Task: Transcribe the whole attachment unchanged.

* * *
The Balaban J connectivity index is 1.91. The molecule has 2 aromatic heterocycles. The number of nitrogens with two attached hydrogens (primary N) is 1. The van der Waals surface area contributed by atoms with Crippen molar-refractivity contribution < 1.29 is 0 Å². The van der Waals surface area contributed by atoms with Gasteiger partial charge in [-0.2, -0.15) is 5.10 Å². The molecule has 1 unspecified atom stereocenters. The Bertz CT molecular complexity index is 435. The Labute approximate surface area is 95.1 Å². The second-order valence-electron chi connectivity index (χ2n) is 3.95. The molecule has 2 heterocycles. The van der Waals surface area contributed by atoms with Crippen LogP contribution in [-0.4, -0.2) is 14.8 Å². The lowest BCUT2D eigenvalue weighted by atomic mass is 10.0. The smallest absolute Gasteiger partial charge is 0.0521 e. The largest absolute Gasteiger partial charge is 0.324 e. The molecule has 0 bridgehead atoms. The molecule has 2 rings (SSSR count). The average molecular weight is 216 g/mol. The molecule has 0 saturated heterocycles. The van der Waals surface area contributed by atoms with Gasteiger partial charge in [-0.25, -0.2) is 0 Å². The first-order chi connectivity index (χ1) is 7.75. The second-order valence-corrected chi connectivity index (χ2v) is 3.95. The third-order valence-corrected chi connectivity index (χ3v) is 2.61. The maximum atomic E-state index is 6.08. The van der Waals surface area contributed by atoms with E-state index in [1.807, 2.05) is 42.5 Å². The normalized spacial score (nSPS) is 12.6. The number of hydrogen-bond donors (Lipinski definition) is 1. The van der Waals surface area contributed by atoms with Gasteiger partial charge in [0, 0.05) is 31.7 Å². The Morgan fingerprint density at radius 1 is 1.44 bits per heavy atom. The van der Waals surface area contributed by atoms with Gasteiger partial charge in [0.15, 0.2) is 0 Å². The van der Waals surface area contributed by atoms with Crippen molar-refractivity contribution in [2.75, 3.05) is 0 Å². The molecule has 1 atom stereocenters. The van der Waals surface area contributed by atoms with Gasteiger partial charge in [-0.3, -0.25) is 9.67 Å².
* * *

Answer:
The Balaban J connectivity index is 1.91. The molecule has 2 aromatic heterocycles. The number of nitrogens with two attached hydrogens (primary N) is 1. The van der Waals surface area contributed by atoms with Crippen molar-refractivity contribution < 1.29 is 0 Å². The van der Waals surface area contributed by atoms with Gasteiger partial charge in [-0.2, -0.15) is 5.10 Å². The molecule has 1 unspecified atom stereocenters. The Bertz CT molecular complexity index is 435. The Labute approximate surface area is 95.1 Å². The second-order valence-electron chi connectivity index (χ2n) is 3.95. The molecule has 2 heterocycles. The van der Waals surface area contributed by atoms with Crippen LogP contribution in [-0.4, -0.2) is 14.8 Å². The lowest BCUT2D eigenvalue weighted by atomic mass is 10.0. The smallest absolute Gasteiger partial charge is 0.0521 e. The largest absolute Gasteiger partial charge is 0.324 e. The molecule has 0 bridgehead atoms. The molecule has 2 rings (SSSR count). The average molecular weight is 216 g/mol. The molecule has 0 saturated heterocycles. The van der Waals surface area contributed by atoms with Gasteiger partial charge in [-0.25, -0.2) is 0 Å². The first-order chi connectivity index (χ1) is 7.75. The second-order valence-corrected chi connectivity index (χ2v) is 3.95. The third-order valence-corrected chi connectivity index (χ3v) is 2.61. The maximum atomic E-state index is 6.08. The van der Waals surface area contributed by atoms with E-state index in [1.807, 2.05) is 42.5 Å². The normalized spacial score (nSPS) is 12.6. The number of hydrogen-bond donors (Lipinski definition) is 1. The van der Waals surface area contributed by atoms with Gasteiger partial charge in [0, 0.05) is 31.7 Å². The Morgan fingerprint density at radius 1 is 1.44 bits per heavy atom. The van der Waals surface area contributed by atoms with Gasteiger partial charge in [0.15, 0.2) is 0 Å². The van der Waals surface area contributed by atoms with Crippen molar-refractivity contribution in [2.75, 3.05) is 0 Å². The molecule has 1 atom stereocenters. The van der Waals surface area contributed by atoms with Gasteiger partial charge in [-0.3, -0.25) is 9.67 Å².